The code comes with some additional methods that are not executed by default, but that could still be useful. You can view them by simply doing:
>> spyking-circus -h
This option will launh the Meta merging GUI, allowing a fast merging of obvious pairs, based on some automatic computations performed on the cross-correlograms. To launch it, simply use:
>> spyking-circus path/mydata.extension -m merging -c N
This merging step will not affect your main results, and will generate additional files with the suffix
merged. You can launch it safely at the end of the fitting procedure, and try various parameters. To know more about how those merges are performed, (see Automatic Merging). Note that after, if you want to visualize this
merged result with the GUIs, you need do use the
-e parameter, such as for example:
>> circus-gui-matlab path/mydata.extension -e merged
In some cases, you may not want to spike sort the data, but you could only be interested by all the times at which you have threshold crossings, i.e. putative events or Multi Unit Activity (MUA). Note that the denser the probe, the more you will overestimate the real MUA, because of spikes being counted multiple times. To launch it, simply use:
>> spyking-circus path/mydata.extension -m thresholding -c N
This thresholding step will produce a file
mydata/mydata.mua.hdf5 in which you will have one entry per electrode, with all the times (and amplitudes) at which threshold crossing has been detected. More on the MUA extraction
The more important one is the
gathering option. This option allows you, while the fitting procedure is still running, to collect the data that have already been generated and save them as a temporary result. This methods use the fact that temporal chunks are processed sequentially, so you can, at any time, review what has already been fitted. To do so, simply do:
>> spyking-circus path/mydata.extension -m gathering -c N
N must be equal to the number of nodes that are currently fitting the data, because you will collect the results from all of them
Note that the data will be saved as if they were the final results, so you can launch the GUI and review the results. If nodes have different speed, you may see gaps in the fitted chunks, because some may be slower than others. The point of this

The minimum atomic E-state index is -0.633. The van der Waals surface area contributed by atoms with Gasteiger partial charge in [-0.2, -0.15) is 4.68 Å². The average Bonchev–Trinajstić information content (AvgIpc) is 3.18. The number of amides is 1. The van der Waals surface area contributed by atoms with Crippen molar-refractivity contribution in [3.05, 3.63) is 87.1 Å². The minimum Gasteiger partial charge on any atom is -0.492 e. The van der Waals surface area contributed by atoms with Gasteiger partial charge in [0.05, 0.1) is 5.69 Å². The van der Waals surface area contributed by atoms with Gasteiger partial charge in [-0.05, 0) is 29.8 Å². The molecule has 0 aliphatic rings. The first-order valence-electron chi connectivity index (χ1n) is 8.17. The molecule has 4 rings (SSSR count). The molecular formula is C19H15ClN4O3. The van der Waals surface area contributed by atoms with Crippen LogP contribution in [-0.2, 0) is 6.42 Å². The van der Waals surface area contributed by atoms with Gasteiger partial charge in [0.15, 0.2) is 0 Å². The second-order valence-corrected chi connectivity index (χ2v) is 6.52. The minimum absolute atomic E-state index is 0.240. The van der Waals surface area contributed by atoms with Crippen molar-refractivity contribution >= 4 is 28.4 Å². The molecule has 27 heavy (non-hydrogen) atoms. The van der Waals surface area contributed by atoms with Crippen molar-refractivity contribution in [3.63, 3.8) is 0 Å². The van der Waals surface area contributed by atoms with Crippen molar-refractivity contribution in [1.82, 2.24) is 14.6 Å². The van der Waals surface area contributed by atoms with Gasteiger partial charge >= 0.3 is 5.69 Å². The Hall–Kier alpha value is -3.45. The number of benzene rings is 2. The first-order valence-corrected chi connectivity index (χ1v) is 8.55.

gathering function is not to provide you an exhaustive view of the data, but simply be sure that everything is working fine.
As already said in the GUI section, this function allows you to export your results into the phy format. To do so, simply do:
>> spyking-circus path/mydata.extension -m converting -c N
During the process, you have the option to export or not the Principal Components for all the spikes that have been found, and phy will display them. Note that while this is safe to export all of them for small datasets, this will not scale for very large datasets with millions of spikes.
For millions of spikes, we do not recommend to export all Principal Components. You can export only some, but then keep in mind that you can not redefine manually your clusters in phy
This option will allow you to convert back your results from phy to the MATLAB GUI. This could be useful if you want to compare results between the GUI, or if you need to switch because of missing functionnalities. To convert the data, simply use:
>> spyking-circus path/mydata.extension -m deconverting
If you worked with data and a particular extension, then you will need to specify the extension:
>> spyking-circus path/mydata.extension -m deconverting -e extension
This option allows the user to get, given a list of spike times and cluster ids, its own templates. For example one could perform the clustering with its own method, and given the results of its algorithms, extract templates and simply launch the template matching part in order to resolve overlapping spikes. To perform such a workflow, you just need to do:
>> spyking-circus path/mydata.extension -m extracting,fitting
This option has not yet been tested during the integration in this 0.4 release, so please contact us if you are interested.
This option allows the user to generate synthetic ground-truth, and assess the performance of the algorithm. We are planning to move it into a proper testsuite, and make its usage more user friendly. Currently, this is a bit undocumented and for internal use only.
- In a nutshell, five types of benchmarks can be performed from an already processed file:
fittingThe code will select a given template, and inject multiple shuffled copies of it at various rates, at random places
clusteringThe code will select a given template, and inject multiple shuffled copies of it at various rates and various amplitudes, at random places
synchronyThe code will select a given template, and inject multiple shuffled copies of it on the same electrode, with a controlled pairwise correlation coefficient between those cells
smart-searchTo test the effect of the smart search. 10 cells are injected with various rates, and one has a low rate compared to the others.
driftsSimilar to the clustering benchmark, but the amplitudes of the cells are drifting in time, with random slopes
This method allows to compare the performance of the algorithm to those of a optimized classifier. This is an implementation of the BEER (Best Ellipsoidal Error Rate) estimate, as described in [Harris et al, 2000]. Note that the implementation is slightly more generic, and requires the installation of
sklearn. To use it, you need to have, if your datafile is
mydata.extension, a file named
mydata/mydata.npy which is simply an array of all the ground truth spike times. To know more about the BEER estimate, see the devoted documentation (see More on the BEER estimate)